Katie: I don't know...a little while ago she got in my way so I kicked her down the cellar steps. I could hear her spine hit on every step!
    Agnes: [horrified] Oh! If you've killed her, I'll kill you! I'll stab you to death in your sleep and tie you to two wild horses 'til you're pulled apart!
    Katie: Oh, wouldn't that be terrible now? [pointing at a chair where the cat sits unharmed] There's your cat.

    Mr. Smith: Katie, I'm sorry I couldn't eat an hour earlier.
    Katie: Don't blame me if the corned beef's an hour tougher!
  • Shown Their Work: The entire cast and crew were immediately impressed with Vincente Minnelli's attention to detail in every shot. He had consulted author Sally Benson on how the interiors of the Smith home should look, and she had provided a wealth of firsthand information. As a result, the look of each set was near perfection according to the time period. Not only did its novelist, Benson, give explicit directions as to the decor of her family's home down to the last detail, but the movie's costume designer also took inspiration for many of the movies costumes right out of the Sears & Roebuck, Montgomery Ward, and Marshall Fields catalogs from the time period. According to Mary Astor, "The only anachronisms were the girls' long-swinging hairdos. Girls 'put their hair up' as soon as they got out of pigtails, the first instant they were allowed to by reluctant parents. It was a symbol, like the first long pants for boys".
  • Single Woman Seeks Good Man: Esther falls for John Truitt, who is friendly, kind, soft-spoken, and caring.
  • Take Our Word for It: Although much of the plot surrounds the family attending The World's Fair and they do eventually go by the end of the film, ultimately, we never actually see the event itself.
  • Tears of Joy: Esther is crying these after John proposes to her.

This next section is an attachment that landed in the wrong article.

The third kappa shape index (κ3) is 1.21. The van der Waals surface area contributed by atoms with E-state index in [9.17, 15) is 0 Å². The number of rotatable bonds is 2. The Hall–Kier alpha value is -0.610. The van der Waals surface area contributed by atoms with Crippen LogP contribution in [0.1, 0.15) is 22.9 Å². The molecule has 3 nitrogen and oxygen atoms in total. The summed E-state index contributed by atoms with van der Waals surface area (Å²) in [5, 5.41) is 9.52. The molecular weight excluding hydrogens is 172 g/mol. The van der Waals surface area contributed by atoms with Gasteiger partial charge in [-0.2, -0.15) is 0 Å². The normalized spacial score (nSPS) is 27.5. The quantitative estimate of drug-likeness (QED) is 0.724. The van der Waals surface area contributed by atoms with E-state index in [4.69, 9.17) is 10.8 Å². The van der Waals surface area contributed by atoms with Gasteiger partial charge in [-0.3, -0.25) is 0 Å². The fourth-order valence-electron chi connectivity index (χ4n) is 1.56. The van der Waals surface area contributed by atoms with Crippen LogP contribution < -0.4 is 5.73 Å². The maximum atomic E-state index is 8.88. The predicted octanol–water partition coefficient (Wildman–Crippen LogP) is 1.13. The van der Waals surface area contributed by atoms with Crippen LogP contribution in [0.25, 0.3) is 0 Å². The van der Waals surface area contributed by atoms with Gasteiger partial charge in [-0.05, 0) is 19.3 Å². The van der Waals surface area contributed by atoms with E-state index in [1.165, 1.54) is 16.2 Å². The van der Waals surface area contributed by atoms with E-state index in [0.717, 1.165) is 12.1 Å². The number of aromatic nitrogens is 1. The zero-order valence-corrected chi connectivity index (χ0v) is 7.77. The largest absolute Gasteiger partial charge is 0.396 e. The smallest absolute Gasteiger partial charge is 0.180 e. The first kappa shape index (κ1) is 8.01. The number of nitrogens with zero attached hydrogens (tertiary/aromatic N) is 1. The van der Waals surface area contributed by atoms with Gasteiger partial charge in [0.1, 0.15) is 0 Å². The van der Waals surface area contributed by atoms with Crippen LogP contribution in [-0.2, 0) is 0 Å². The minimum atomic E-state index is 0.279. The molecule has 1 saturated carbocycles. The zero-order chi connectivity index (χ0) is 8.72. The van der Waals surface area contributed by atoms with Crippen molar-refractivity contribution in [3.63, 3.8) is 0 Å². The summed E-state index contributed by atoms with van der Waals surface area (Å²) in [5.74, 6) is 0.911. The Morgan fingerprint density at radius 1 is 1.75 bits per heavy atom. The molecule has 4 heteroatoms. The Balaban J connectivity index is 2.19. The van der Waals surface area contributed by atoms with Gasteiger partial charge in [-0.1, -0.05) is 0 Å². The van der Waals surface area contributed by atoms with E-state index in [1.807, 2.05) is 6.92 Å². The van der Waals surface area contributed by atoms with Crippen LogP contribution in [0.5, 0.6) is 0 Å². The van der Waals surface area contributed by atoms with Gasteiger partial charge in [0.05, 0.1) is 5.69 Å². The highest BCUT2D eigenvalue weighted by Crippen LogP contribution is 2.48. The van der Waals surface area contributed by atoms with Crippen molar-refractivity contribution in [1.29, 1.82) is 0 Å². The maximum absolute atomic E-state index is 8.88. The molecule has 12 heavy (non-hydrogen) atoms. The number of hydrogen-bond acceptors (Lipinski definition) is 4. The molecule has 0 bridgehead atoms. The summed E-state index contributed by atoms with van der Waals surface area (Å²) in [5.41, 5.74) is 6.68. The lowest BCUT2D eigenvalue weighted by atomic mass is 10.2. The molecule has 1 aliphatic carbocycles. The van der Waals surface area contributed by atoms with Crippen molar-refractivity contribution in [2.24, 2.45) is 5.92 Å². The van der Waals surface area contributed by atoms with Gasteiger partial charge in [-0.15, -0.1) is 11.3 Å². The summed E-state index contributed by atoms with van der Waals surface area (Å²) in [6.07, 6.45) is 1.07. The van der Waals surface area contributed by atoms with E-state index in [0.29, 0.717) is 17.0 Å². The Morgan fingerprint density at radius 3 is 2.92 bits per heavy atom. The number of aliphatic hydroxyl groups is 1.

• Time to Move: This is the primary conflict of the film. At Halloween, Mr. Smith announces that they're moving to New York, because he's being transferred there for his work. Of course, as per the definition of the trope, he calls it off in the end.
  • Titled After the Song: The title tune was written well before the film.
  • Unspoken Plan Guarantee: This happens to two plans, one at the film's opening, and one near the end:
    • Esther asks Katie to tell "a little white lie" to get Mrs. Smith to agree to having dinner an hour early, so that the family won't be listening in when Warren calls Rose long-distance from New York. Mrs. Smith either overhears or figures out for herself what the real reason for eating early is. In fact, everyone except Mr. Smith ends up knowing before dinner what's going on. Then Mr. Smith comes home stressed from work, and refuses to eat an hour early since he was planning on soaking in the cool bath for an hour. Then when they do have dinner, they try to get it over with quickly, but Mr. Smith, whose mood has much improved, suggests they enjoy "a nice, leisurely meal", and resists all attempts to steamroll through dinner. When the phone rings, he answers it, and when asked about a call from New York, says he's "not calling New York", and the operator hangs up.
      • Despite the Plan saves the day and Rose gets her call (though Warren doesn't propose as everyone expected).
    • Esther and Rose's plan to ruin Lucille Ballard's evening would have worked beautifully if not for the fact that Lucille turned out to be arguably the most mature of the group, insisting Warren spend the night with Rose because he spends all his time talking about her anyway, leaving them no choice but to cancel the plan.
      • Seeing as Grandpa seemed to have figured out what was going on even before the plan was botched, he might have ended up intervening if they hadn't called it off on their own, so it may have been doomed either way.
  • Visible Boom Mic: A boom mic shadow is visible on the carriage when the family is leaving to go to the fair.
  • What Happened to the Mouse?: There's never any answer given for how John got a tuxedo for the Christmas dance. Maybe he found that tailor?
  • Wounded Gazelle Gambit: Tootie tries this to avoid admitting how she hurt herself and getting in trouble.


Video Example(s):


Esther Smith's all tied up

Esther Smith is tightly corseted by her sister Rose, to get a figure ready for the Christmas Ball.

How well does it match the trope?

5 (5 votes)

Example of:

Main / OfCorsetHurts